Call 866-324-7952
Get a quick quote
Save on your insurance

Tips for adding electric riding gear to your motorcycle

Added January 31, 2017
Electric Motorcycle Gear

All winter days are not filled with snow-covered roads. On most winter days, the roads are clear in many parts of the country. Cold temperatures are what keep many riders off the roads during this season. Electric riding gear can help you conquer the cold and extend your riding season.

There are two important concepts you must address before adding any electrical accessories to your motorcycle—electrical safety and power consumption.

Safety first

Motorcycles pack a lot of functions into a small package, and the electrical components are no exception. Motorcycle electrical components and their wiring need to survive vibration and the elements, which in winter includes corrosion-forming road salt. 

Before beginning to add electric riding gear, start with an electrical checkup. A preliminary safety inspection should include:

  • Is the electrical system in good working order?
  • Is the charging system output at factory specifications?
  • Is the battery new or in good shape?

Power consumption—how much gear can your motorcycle support?

Without getting into a detailed technical discussion of motorcycle electronics, here’s an overview to get you started on the process of considering adding electric riding gear to your motorcycle.

  1. How much power does your motorcycle produce?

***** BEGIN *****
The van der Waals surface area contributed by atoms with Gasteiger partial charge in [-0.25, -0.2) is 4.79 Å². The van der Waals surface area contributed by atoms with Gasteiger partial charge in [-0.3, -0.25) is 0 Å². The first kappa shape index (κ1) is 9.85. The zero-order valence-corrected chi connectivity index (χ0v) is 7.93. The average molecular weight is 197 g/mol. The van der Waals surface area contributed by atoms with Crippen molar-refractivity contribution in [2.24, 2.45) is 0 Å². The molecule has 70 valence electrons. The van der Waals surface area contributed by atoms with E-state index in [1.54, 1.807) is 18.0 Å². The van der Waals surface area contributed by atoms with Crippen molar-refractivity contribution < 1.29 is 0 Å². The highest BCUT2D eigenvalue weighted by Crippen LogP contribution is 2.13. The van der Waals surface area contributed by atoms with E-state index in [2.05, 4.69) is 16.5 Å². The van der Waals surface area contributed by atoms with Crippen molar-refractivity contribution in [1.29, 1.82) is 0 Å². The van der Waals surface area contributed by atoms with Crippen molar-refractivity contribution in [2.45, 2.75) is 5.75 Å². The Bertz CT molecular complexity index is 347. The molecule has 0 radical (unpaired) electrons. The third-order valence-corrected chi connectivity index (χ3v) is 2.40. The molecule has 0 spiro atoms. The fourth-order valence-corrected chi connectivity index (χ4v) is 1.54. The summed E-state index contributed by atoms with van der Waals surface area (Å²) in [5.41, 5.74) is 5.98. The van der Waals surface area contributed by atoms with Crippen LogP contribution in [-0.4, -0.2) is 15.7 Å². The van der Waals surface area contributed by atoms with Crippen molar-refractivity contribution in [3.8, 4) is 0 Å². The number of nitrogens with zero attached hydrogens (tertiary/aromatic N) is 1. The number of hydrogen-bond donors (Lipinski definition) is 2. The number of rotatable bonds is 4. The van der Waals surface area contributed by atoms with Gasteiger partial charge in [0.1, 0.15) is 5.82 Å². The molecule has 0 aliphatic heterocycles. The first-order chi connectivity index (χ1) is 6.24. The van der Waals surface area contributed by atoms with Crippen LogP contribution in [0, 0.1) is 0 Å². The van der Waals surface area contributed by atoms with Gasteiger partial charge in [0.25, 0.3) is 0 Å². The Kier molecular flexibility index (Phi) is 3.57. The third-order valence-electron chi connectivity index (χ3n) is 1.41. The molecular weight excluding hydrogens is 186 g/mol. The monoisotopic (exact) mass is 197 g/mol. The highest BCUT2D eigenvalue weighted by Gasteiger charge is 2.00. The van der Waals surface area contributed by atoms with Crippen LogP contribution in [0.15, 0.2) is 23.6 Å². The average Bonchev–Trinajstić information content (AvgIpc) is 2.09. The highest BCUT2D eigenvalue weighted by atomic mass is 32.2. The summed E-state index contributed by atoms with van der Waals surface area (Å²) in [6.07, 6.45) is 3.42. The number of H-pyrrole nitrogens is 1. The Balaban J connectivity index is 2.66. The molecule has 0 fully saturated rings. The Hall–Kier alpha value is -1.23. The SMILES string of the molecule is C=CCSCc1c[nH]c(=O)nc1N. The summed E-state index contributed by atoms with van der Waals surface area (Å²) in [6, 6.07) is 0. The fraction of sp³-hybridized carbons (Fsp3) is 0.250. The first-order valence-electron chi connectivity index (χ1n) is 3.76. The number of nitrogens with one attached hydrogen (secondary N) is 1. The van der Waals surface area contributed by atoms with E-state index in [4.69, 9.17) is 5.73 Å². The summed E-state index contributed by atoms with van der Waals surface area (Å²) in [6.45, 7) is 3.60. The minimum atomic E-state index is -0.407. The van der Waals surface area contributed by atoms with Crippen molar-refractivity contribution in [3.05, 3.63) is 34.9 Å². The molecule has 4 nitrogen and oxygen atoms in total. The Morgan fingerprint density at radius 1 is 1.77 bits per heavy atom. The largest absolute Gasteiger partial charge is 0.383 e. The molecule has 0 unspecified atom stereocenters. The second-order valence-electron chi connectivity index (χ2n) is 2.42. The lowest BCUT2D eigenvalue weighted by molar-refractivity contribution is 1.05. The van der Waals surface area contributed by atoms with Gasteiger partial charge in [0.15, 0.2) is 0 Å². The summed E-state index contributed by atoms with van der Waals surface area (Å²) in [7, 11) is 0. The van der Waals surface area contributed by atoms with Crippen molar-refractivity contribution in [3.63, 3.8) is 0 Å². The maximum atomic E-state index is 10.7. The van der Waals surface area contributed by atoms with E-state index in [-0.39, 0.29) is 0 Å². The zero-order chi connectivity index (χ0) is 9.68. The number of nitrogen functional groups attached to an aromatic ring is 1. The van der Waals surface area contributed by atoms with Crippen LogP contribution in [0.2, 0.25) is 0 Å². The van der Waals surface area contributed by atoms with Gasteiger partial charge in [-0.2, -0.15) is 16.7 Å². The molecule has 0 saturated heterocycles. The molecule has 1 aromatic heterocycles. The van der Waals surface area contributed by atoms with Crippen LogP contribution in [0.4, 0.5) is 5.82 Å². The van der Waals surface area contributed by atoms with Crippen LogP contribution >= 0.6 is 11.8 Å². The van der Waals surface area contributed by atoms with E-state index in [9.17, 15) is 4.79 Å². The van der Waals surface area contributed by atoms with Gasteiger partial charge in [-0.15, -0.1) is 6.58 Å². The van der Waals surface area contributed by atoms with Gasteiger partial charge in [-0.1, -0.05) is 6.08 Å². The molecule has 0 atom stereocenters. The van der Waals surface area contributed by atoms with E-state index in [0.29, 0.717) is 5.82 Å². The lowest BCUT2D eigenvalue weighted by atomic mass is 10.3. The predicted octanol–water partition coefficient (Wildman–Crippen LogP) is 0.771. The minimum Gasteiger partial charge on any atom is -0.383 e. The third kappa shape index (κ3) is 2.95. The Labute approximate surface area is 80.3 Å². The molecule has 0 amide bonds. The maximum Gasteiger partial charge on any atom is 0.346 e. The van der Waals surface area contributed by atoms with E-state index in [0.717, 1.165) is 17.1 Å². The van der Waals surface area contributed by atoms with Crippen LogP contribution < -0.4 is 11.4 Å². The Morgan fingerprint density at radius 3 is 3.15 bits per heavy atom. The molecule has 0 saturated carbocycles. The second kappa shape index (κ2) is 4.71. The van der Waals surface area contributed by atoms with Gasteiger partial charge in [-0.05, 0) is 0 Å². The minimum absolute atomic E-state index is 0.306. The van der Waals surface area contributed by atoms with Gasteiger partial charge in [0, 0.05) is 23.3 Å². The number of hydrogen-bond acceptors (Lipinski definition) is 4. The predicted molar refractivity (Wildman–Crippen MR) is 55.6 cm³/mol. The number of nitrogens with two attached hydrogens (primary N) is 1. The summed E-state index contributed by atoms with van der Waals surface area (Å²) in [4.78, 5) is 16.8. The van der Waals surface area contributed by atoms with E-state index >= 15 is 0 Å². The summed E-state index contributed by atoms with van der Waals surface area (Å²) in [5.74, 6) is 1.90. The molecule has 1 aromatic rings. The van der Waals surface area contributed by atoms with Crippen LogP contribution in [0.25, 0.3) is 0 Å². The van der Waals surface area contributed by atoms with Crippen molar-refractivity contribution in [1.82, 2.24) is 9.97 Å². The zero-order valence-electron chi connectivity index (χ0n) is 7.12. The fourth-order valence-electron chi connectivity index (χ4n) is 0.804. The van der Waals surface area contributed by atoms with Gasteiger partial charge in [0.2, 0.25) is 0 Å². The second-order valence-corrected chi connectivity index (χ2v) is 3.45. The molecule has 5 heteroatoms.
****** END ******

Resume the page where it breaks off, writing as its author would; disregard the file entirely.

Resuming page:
Your motorcycle has a maximum charging system output measured in watts at specified RPM. You can find this specification in the factory service manual, online, or at your dealer. We’ll call this “max power.”

  2. How much power does your motorcycle already use?
    You’ll need to determine how much power your motorcycle uses while you ride. To do this, list the watts used by all stock electrical components, plus any accessories you have already added.

    Electric components fall into two categories—constant-use items such as the ignition and headlight, and intermittent-use items such as the horn and turn signals. Total both categories together. We’ll call this “existing load.”

  3.  How much power do you have available?
    Subtract the existing load from the max power amount.

    An example: Max power 600 watts - existing load 400 watts = 200 watts available.

    With this example, you have 200 watts for electric riding gear operating at its highest level of heating. To allow a safe margin, leave some power to charge the battery. It would be wise to use 10–15 percent less than max power since your motorcycle does not always run at peak RPM and power output.

  4. Hooking it all up
    If you’re using more than one item of electric riding gear, the simplest setup uses components that plug into each other and use one single connection to the motorcycle. 

Making a good connection

Here we come full circle to safety in installing your electrical connection. Please do the following: 

  • Use proper gauge wire—heavy enough to more than handle the electrical load
  • Use a fused connection—see our blog post on fuses
  • Use enough power cable to allow rider movement without entangling running gear


Till next time, ride warm and safe!